It seems so benign.

Seriously, what’s the harm in a bite of chocolate? A grande latte? One more can of cola, yes to the caffeine? A bakery doughnut with sprinkles?

None, that’s how much. Life goes on if you partake. The world won’t come to a complete standstill if you indulge in that seductive, legal-but-forbidden treat. You know it. Everybody knows it.

We all have our addictions – some more innocuous than others.

In the new book Portrait of an Addict as a Young Man, by Bill Clegg, Clegg’s addiction was far from harmless. In the end, in fact, it almost killed him.

And it all started out so innocently.

Like many college students, Bill Clegg and his roommates enjoyed a good time. They smoked a little pot, drank and serial-dated women, pulled pranks, did cocaine, and got high again. Yes, it got them into trouble – they were kicked out of college – and Clegg was sometimes too wasted or hungover to function, but it was fun.

His introduction to smoking crack came from the first man he ever had more-than-fleeting sex with. A hometown lawyer, a man Clegg had known forever, invited Clegg to his apartment for a drink. They talked about the man’s kids and his wife, made out a little, then the man disappeared into the bedroom. He came back with “milk-colored crystals” and a clear glass tube.

After his first gulp of crack, Clegg says of himself, “He misses the feeling even before it’s left him and not only does he want more, he needs it.”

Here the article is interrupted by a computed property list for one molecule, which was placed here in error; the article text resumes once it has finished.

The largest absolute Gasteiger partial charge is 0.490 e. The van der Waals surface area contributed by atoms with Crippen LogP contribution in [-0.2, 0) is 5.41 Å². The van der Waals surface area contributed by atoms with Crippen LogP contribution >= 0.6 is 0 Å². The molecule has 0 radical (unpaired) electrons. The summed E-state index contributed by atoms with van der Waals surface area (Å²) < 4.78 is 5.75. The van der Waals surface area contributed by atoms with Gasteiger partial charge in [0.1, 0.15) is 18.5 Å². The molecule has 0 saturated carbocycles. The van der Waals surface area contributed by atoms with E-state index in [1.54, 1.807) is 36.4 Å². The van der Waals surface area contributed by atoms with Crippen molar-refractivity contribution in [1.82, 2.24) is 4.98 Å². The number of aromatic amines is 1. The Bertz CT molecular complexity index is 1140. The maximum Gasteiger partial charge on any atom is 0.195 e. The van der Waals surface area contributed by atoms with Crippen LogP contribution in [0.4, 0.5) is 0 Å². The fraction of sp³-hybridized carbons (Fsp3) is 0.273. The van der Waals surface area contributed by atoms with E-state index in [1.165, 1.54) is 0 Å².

And from then on, he needed it all the time.

But that – the night of firsts – that was all before Clegg repeatedly lied to his friends and family. It was before he left his boyfriend, Noah, at an important film festival in order to fly home to get high. It was before he slept with other men in seedy hotels, wore the same sweater to filthy tatters, and didn’t bathe for weeks. His first hit from the clear vial was before his business partner changed the locks, and before Noah did the same on their shared apartment.

And it was before Clegg nearly died from the drug that had ruined his life.

Reading Portrait of an Addict as a Young Man is definitely a different kind of experience. This book makes you squirm, and you’ll want to try to get through each page as quickly as possible, not because the story is good (which it is), but because reading about what author Bill Clegg lived is hard to endure.

Start-ing with a major binge, then moving back and forth between childhood memories and fuzzy recollections of being high, Clegg walks a tightrope between wry humor and wrung-out horror. Early memories are written in third-person, giving them a remote feeling and adding more tenseness to this already-raw memoir.

If you relish a tough-to-read story with edge, you’ll want this one. Like any craving, Portrait of an Addict as a Young Man will be impossible to let go of.

The Bookworm is Terri Schlichen-meyer. Terri has been reading since she was 3 years old and she never goes anywhere without a book. She lives on a hill in Wisconsin with two dogs and 12,000 books.

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